coin of the realm

noun phrase

1
: the legal money of a country
2
: something valued or used as if it were money in a particular sphere
information is the coin of the realm in the capitalEloise Salholz et al.

Did you know?

Coin of the realm gained currency in the English language during the 18th century as a term for the legal money of a country. Coin is ultimately from Latin cuneus, meaning "wedge," and entered English, via Anglo-French, in the 14th century with the meaning "cornerstone" or "quoin." By the latter part of that century, the word was being exchanged as a name for a device or impress stamped on flat pieces of metal used as money and, by extension, for the money itself. Realm entered English in the 13th century with the meaning "kingdom." Its spelling is an alteration of Old French reiame, which is based on the Latin word for "rule" or "government," regimen. In time, realm was generalized as the name for any sphere or domain, and coin of the realm came to signify something having value or influence in a particular sphere.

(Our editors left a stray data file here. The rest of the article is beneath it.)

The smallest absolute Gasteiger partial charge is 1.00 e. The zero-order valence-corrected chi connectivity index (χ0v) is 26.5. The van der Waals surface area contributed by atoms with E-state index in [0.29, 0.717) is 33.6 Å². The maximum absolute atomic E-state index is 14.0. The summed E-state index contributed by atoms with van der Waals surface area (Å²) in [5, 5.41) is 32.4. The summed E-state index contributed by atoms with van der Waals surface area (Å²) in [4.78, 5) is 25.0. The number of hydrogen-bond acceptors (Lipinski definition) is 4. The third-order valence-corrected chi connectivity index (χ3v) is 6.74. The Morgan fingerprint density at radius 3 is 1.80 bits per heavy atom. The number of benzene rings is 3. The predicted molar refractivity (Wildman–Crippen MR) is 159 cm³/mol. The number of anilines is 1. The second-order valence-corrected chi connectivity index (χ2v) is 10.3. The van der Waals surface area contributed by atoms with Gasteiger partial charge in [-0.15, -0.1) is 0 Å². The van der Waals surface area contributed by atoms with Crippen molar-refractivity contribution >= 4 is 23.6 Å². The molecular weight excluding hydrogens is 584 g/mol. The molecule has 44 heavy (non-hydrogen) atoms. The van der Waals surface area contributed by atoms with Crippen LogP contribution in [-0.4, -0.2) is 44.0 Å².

Word History

First Known Use

1787, in the meaning defined at sense 1

Time Traveler
The first known use of coin of the realm was in 1787

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Cite this Entry

“Coin of the realm.” Merriam-Webster.com Dictionary, Merriam-Webster, https://www.merriam-webster.com/dictionary/coin%20of%20the%20realm. Accessed 31 Jan. 2023.

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